While they seem to have receded somewhat, a couple of years ago, there were quite a few arguments about the fundamentals of economics (especially macroeconomics) and how to teach them. As an outsider, one thing that struck me as odd was the emphasis on scarcity (e.g., economics is called the science of scarcity). It’s odd because, at least in wealthy societies, there are very few scarce items. We’re definitely not slacking in our ability to produce calories, which arguably for most of human, if not hominin, history was the vital concern.
Today, many things are finite, but they exceed our capacity to desire them. A few things in the U.S. might be scarce: water in the Western U.S. or non-carbon dioxide emitting energy, though one could argue these are limiting largely due to our stupidity, not because they are truly scarce. In other words, most of our economic problems don’t seem to be Malthusian at all (boldface mine):
We have more empty homes than homeless people.
We have more food than necessary to feed everyone in the world.
This is not an era of actual scarcity. It is an era of artificial scarcity.
We either already have excess capacity or we have the ability to create more than people need of all necessities.
This includes housing, food and clothing. We still have enough water, globally, if we are wiling to be smart about how we use it, and in those areas where there are geographical problems they can be solved, in general IF we are willing to be a bit flexible in how we grow our food. We need to stop draining aquifers and move the farmers over-using aquifer water to crops that use less water, or to other lives.
Early results show that intensive urban agriculture creates between 3 to 10 times the food that traditional agriculture does….
Most scarcity is artificial. It is imposed through a money system where a few people have the right to create money and everyone else has to get it from them. That money is nothing more or less, in this context, than permission to use society’s resources, whether people’s labor or the results of that labor.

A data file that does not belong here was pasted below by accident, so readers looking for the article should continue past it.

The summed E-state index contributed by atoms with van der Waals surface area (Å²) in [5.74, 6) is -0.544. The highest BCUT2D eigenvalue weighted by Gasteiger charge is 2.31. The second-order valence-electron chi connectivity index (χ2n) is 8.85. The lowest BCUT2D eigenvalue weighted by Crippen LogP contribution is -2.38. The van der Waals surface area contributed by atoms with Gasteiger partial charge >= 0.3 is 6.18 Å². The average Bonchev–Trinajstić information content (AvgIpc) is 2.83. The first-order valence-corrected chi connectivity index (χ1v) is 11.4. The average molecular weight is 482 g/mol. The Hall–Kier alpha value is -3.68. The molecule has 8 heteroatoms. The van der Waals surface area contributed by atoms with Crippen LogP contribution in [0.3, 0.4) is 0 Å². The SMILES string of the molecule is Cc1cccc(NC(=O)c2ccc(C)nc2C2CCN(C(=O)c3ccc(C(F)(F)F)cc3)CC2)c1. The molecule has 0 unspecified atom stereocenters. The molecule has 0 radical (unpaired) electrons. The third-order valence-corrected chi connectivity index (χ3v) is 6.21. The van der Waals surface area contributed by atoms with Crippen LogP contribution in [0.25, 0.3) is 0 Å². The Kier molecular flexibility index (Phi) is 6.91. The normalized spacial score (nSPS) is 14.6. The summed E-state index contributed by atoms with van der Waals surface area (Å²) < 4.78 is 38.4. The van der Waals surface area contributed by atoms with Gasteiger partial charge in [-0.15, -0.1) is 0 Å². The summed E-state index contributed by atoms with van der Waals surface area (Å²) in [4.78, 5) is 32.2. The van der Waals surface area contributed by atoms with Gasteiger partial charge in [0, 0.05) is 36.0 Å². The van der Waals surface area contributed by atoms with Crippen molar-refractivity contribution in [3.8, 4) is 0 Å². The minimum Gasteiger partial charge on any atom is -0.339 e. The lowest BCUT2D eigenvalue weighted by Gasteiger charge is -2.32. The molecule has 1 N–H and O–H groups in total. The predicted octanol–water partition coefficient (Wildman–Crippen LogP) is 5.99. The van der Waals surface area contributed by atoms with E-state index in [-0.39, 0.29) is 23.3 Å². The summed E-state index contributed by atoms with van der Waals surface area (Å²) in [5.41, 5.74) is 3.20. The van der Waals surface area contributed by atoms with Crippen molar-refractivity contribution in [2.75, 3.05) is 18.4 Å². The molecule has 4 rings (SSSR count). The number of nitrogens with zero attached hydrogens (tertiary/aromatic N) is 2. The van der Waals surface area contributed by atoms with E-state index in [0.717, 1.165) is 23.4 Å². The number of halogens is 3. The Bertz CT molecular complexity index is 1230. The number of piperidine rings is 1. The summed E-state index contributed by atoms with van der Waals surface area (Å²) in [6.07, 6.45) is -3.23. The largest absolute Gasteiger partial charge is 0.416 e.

The only real restrictions on our ability to supply what people need are overuse of sinks (like carbon) and overuse of resources, whether renewable or non-renewable, but we either have the necessary technology to move away from that overuse, or we have scientists and engineers who would love to create it for us, but who can’t get the resources/money they need to do so.
But much of this is low hanging fruit: we already have enough food and housing and far more textile capacity than we need.
I don’t know enough to speak about the global economy, but, certainly, in the U.S. context, it would seem we would be better served by a science of redistribution, not scarcity. It’s worth noting that there are two forms of scarcity. One is the absence of ‘stuff’, which we’ve already shown isn’t much of an issue. The other, touched on in the quote, is inadequate purchasing power–a scarcity of money. This is something we hear all the time in public debates: we don’t have enough money to do something, even though we have the resources to do it including human resources (people willing to work).
This is what makes modern monetary realism/theory so radical: by recognizing that money-based scarcity (the inability to purchase existing goods) is something that can be solved by creating money–that is, more government spending–puts the lie to the Malthusian paradigm.
Maybe we need a science of redistribution, not scarcity.